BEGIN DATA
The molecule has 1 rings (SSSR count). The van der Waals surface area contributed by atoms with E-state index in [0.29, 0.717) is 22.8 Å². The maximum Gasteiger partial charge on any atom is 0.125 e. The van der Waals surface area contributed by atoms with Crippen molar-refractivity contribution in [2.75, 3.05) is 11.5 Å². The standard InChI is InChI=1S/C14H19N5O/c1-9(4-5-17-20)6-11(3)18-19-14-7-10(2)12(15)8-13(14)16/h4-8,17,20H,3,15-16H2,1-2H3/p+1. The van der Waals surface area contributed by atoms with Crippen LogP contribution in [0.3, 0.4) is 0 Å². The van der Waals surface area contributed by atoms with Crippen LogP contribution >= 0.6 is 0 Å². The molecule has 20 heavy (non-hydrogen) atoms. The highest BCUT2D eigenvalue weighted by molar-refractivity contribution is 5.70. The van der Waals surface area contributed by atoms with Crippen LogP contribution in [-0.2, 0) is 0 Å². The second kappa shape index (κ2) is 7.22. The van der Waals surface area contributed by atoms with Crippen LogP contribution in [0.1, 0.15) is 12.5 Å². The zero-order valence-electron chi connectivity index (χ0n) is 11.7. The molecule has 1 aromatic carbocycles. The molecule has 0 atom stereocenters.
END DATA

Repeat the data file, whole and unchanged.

The molecule has 1 rings (SSSR count). The van der Waals surface area contributed by atoms with E-state index in [0.29, 0.717) is 22.8 Å². The maximum Gasteiger partial charge on any atom is 0.125 e. The van der Waals surface area contributed by atoms with Crippen molar-refractivity contribution in [2.75, 3.05) is 11.5 Å². The standard InChI is InChI=1S/C14H19N5O/c1-9(4-5-17-20)6-11(3)18-19-14-7-10(2)12(15)8-13(14)16/h4-8,17,20H,3,15-16H2,1-2H3/p+1. The van der Waals surface area contributed by atoms with Crippen LogP contribution in [0.3, 0.4) is 0 Å². The van der Waals surface area contributed by atoms with Crippen LogP contribution >= 0.6 is 0 Å². The molecule has 20 heavy (non-hydrogen) atoms. The highest BCUT2D eigenvalue weighted by molar-refractivity contribution is 5.70. The van der Waals surface area contributed by atoms with Crippen LogP contribution in [-0.2, 0) is 0 Å². The second kappa shape index (κ2) is 7.22. The van der Waals surface area contributed by atoms with Crippen LogP contribution in [0.1, 0.15) is 12.5 Å². The zero-order valence-electron chi connectivity index (χ0n) is 11.7. The molecule has 1 aromatic carbocycles. The molecule has 0 atom stereocenters.